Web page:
What is Cognitive Behaviour Therapy (CBT)?
Cognitive Behaviour Therapy helps you identify unhelpful, unrealistic, outdated or dysfunctional thinking, behavioural and communication patterns and to learn and develop new helpful skills and strategies to improve emotional well being, psychological health, relationships and overall functioning. It assesses all factors that may contribute to a problem, including thoughts, beliefs, expectations, emotions, moods, physical conditions, social relationships, past experiences and your general environment. It is a flexible, constantly evolving approach involving a wide variety of techniques that can be adapted to a wide range of issues/problems and individual needs/goals. It is a relatively short-term, structured, practical and goal-directed therapy that aims for long-term effective outcomes.
Cognitive Behaviour Therapy has been extensively researched and practiced for over 30 years. It has been shown to be the most effective approach for many psychological problems and disorders. It works well with other treatments, such as, medication, supportive counselling and mindfulness skills training. It is an active, collaborative therapy and usually involves homework tasks. One of the great strengths of Cognitive Behaviour Therapy is that it provides you with strategies and skills that enable you to manage your issues independently.
Is Cognitive Behaviour Therapy Just Learning How to Think Positively?
No. “Positive thinking”, can be a bit simplistic and sometimes unrealistic. It may not be very helpful in the long-term. Cognitive Behaviour Therapy involves a wide variety of effective techniques so it is important to work with a therapist who has appropriate training and experience. The cognitive therapy component will help you explore thoughts, beliefs, expectations and emotions in depth and learn meta-cognitive and mindfulness skills (how to think about and observe your own thinking and emotions). It helps you identify your authentic beliefs and values, what is important to focus your attention on and how you can modify, reframe or change what is unhelpful, unrealistic, outdated or dysfunctional. Sometimes you might not be able to change or stop unhelpful thoughts but you can learn how to change the way you respond to them to reduce associated distress and impairment of functioning.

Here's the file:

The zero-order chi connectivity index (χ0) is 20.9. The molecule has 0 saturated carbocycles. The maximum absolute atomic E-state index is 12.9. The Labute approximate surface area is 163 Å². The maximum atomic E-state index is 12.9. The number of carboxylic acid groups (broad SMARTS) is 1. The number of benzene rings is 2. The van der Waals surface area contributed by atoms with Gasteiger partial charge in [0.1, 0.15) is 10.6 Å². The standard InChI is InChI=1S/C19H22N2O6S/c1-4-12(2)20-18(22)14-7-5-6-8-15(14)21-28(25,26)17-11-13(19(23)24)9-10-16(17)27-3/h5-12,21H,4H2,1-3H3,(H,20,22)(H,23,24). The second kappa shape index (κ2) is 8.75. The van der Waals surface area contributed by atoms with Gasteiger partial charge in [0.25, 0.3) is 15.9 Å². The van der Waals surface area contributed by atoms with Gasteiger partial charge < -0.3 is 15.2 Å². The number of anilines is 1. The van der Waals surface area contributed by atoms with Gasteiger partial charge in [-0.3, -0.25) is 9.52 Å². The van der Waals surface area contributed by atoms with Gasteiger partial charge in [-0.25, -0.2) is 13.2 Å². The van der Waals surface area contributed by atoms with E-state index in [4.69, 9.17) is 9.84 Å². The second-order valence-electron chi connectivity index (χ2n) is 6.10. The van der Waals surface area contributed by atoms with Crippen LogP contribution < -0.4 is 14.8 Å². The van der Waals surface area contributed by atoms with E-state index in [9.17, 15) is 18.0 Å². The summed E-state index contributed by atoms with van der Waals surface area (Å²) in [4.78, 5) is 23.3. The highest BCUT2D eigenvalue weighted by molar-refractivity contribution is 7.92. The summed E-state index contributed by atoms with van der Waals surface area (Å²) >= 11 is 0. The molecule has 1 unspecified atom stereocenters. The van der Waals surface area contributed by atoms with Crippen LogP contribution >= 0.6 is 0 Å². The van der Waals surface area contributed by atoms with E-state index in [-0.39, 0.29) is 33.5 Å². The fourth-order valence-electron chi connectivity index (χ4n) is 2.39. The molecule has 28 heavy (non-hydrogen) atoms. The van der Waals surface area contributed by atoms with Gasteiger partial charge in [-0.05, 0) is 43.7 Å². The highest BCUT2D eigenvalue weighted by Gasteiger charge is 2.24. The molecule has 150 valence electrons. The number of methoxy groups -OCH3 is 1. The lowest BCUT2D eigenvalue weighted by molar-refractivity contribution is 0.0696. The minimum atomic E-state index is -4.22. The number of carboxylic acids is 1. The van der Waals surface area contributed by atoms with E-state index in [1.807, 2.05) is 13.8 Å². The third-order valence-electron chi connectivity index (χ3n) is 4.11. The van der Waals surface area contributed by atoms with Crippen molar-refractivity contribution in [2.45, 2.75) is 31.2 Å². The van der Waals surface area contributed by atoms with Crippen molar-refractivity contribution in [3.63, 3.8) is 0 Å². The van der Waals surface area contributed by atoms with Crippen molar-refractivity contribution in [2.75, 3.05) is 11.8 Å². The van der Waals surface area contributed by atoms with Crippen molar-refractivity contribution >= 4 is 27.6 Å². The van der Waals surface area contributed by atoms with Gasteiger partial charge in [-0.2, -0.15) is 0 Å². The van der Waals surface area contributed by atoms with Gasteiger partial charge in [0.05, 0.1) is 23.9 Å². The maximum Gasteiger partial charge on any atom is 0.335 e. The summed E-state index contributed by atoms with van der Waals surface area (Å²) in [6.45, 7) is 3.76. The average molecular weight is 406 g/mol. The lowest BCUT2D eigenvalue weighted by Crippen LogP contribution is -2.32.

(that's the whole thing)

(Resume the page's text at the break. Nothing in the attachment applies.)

Does Cognitive Behaviour Therapy Include the Body?
Yes! Relaxation training has always been a core component of CBT. Relaxation techniques help to reduce physiological arousal associated with tension, stress, anxiety, anger and pain, and promote calmness. Relaxation techniques include diaphragmatic breathing, progressive muscle relaxation, isometric relaxation, creative visualisations and yoga nidra. Relaxation training can help you tune into your body and develop more conscious awareness of your physical sensations and emotions, and how they change. You can develop some control over your physiological state and when your body is relaxed, your mind also calms down so you can think more clearly, rationally and wisely. Therefore, relaxation training can help you manage stress, emotions and pain more effectively.